Monday, December 14, 2009

Inner Thought: Perspectives

This one is a little weird. I first heard this band on a Celtic Frost tribute album, playing "Morbid Tales". Their song was frenzied and violent but a little strange due to the use of a drum machine. I assumed this was due to not being able to find a drummer in time to record the song. Apparently not, as the drum machine is back on this album.

Inner Thought is a band founded by guitarist Bobby Sadzak, formerly of Slaughter (the good Canadian band, not the shitty American band), although the band does not bear much of a resemblance at all to his previous one. Inner Thought plays crunchy, choppy death metal with some interesting industrial metal moments. The drum machine is only one part of this. The drum machine is obvious in that the drums sound too perfect and sterile, not at all human and organic. The album also features some keyboard flourishes and other elements giving the overall sound a kind of mechanical vibe. The band sounds a little like Demanufacture-era Fear Factory, but with more of a pronounced death metal influence. The album basically feels like being inside a steel factory where all of the tasks are being performed by machines and robots. It's kind of an eerie feel.

The vocals for the most part are fairly typical of earlier death metal: deep, low-pitched growls, although there is the occasional blackened shriek from the vocalist, particularly on the second track "Sanctioned Situations". These unexpected moments serve to snatch the listener's attention before returning to the robotic riffs. They also incorporate some random female vocals which feature some heavy effects to give the music an occasional glimpse of light in the otherwise dank factory. The real "what the fuck?" moment comes in the sixth track with what sounds like a rapper contributing. I am not a big fan of the inclusion of rapping in metal, so this is kind of a turnoff for me.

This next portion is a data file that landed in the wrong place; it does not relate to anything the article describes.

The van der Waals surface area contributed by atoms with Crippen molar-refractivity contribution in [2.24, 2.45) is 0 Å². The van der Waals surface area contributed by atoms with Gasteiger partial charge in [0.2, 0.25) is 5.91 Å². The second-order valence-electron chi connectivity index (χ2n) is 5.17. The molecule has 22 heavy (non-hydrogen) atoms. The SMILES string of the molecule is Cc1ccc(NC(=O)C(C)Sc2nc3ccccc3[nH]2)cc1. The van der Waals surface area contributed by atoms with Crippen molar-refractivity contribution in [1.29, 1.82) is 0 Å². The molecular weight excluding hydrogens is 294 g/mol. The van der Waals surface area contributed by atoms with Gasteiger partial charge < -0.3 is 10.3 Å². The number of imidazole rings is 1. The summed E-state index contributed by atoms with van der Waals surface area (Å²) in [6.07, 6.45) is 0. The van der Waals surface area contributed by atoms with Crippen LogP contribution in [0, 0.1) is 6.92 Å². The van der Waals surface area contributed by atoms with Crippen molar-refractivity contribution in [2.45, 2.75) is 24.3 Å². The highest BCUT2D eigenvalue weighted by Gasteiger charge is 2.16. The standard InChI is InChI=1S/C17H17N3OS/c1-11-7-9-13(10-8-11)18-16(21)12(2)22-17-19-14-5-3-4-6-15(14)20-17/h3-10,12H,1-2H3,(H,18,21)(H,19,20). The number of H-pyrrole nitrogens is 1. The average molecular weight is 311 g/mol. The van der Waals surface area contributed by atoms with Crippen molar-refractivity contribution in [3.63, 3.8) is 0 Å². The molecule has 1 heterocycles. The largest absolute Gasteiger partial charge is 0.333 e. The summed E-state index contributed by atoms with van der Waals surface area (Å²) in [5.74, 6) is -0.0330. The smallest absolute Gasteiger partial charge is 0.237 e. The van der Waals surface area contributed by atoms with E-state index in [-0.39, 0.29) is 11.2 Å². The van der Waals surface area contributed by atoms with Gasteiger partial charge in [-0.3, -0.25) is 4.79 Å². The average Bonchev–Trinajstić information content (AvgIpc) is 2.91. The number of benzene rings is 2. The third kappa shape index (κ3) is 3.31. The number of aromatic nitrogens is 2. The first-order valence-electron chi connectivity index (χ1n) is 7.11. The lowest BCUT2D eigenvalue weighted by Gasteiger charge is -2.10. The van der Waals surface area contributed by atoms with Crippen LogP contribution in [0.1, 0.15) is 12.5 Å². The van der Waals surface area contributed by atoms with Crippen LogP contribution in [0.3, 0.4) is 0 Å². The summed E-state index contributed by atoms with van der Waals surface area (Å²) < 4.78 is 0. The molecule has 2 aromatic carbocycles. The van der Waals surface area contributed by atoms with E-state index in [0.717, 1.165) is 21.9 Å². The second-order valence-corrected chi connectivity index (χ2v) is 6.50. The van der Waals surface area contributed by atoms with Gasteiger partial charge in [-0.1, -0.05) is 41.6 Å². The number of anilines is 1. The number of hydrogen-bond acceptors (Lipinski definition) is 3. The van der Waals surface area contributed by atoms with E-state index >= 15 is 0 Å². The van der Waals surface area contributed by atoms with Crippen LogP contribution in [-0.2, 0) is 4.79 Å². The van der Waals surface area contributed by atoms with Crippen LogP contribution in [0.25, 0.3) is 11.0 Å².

The riffs are heavy, with a deep bottom end. The songs are mostly short, with the entire album clocking in at only about 34 minutes. That's pretty nice actually. If there's one thing Fear Factory could have improved on, it's shortening their albums and not meandering so much. There is the occasional moment where the only thing heard is a lilting guitar solo, but it will quickly revert to the mechanized riffing once again. The production is also clean, emphasizing the sterile environment forged by the riffs and drum machine. The album does not sound like anything humans could create.

The beginning half of the album is filled with decent songs and heavy riffs. The latter half tends to lag just a bit, which is the major thing keeping this from being rated more favorably. There is also the above mentioned rap part in the sixth song "Autodogmatic". This is made up for in the barn burner follow-up "Rack of Lethargy" which features a fast thrash riff underneath some keyboard noodling and frequent samples. The last song, the title track, then slowly fades out.

This album has a definite science fiction feel to it, again similar to the aforementioned Fear Factory. Inner Thought's factory is lot more fearsome though than the boys from California. And this is coming from someone who was a huge fan of the band in his formative years as a metalhead. Unfortunately, there just is not enough here to really grab hold of the listener and cause them to come back frequently. It's an interesting listen, just not essential.

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